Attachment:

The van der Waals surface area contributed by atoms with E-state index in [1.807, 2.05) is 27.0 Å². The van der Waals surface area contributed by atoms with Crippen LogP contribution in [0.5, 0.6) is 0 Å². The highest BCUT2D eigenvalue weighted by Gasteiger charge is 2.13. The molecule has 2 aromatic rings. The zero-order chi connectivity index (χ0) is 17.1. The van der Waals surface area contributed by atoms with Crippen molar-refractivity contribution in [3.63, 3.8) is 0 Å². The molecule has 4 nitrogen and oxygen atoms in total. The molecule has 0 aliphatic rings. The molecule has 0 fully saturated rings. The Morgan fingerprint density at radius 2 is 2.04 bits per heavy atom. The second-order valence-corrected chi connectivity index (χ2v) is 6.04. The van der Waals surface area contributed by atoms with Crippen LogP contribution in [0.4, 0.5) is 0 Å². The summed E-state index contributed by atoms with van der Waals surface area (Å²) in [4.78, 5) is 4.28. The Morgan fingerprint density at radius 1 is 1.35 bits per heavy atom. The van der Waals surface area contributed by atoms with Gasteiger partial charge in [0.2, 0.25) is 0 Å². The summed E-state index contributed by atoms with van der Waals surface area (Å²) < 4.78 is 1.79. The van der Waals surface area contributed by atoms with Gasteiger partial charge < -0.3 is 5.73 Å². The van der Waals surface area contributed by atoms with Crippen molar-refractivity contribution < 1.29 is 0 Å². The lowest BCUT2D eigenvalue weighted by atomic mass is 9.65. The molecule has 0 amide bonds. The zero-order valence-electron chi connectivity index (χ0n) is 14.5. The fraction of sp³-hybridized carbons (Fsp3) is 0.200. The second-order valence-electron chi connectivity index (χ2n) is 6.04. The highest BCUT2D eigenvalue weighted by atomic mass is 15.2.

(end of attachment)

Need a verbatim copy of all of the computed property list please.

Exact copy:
The van der Waals surface area contributed by atoms with E-state index in [1.807, 2.05) is 27.0 Å². The van der Waals surface area contributed by atoms with Crippen LogP contribution in [0.5, 0.6) is 0 Å². The highest BCUT2D eigenvalue weighted by Gasteiger charge is 2.13. The molecule has 2 aromatic rings. The zero-order chi connectivity index (χ0) is 17.1. The van der Waals surface area contributed by atoms with Crippen molar-refractivity contribution in [3.63, 3.8) is 0 Å². The molecule has 4 nitrogen and oxygen atoms in total. The molecule has 0 aliphatic rings. The molecule has 0 fully saturated rings. The Morgan fingerprint density at radius 2 is 2.04 bits per heavy atom. The second-order valence-corrected chi connectivity index (χ2v) is 6.04. The van der Waals surface area contributed by atoms with Crippen LogP contribution in [0.4, 0.5) is 0 Å². The summed E-state index contributed by atoms with van der Waals surface area (Å²) in [4.78, 5) is 4.28. The Morgan fingerprint density at radius 1 is 1.35 bits per heavy atom. The van der Waals surface area contributed by atoms with Gasteiger partial charge in [0.2, 0.25) is 0 Å². The summed E-state index contributed by atoms with van der Waals surface area (Å²) < 4.78 is 1.79. The van der Waals surface area contributed by atoms with Gasteiger partial charge < -0.3 is 5.73 Å². The van der Waals surface area contributed by atoms with Crippen molar-refractivity contribution < 1.29 is 0 Å². The lowest BCUT2D eigenvalue weighted by atomic mass is 9.65. The molecule has 0 amide bonds. The zero-order valence-electron chi connectivity index (χ0n) is 14.5. The fraction of sp³-hybridized carbons (Fsp3) is 0.200. The second-order valence-electron chi connectivity index (χ2n) is 6.04. The highest BCUT2D eigenvalue weighted by atomic mass is 15.2.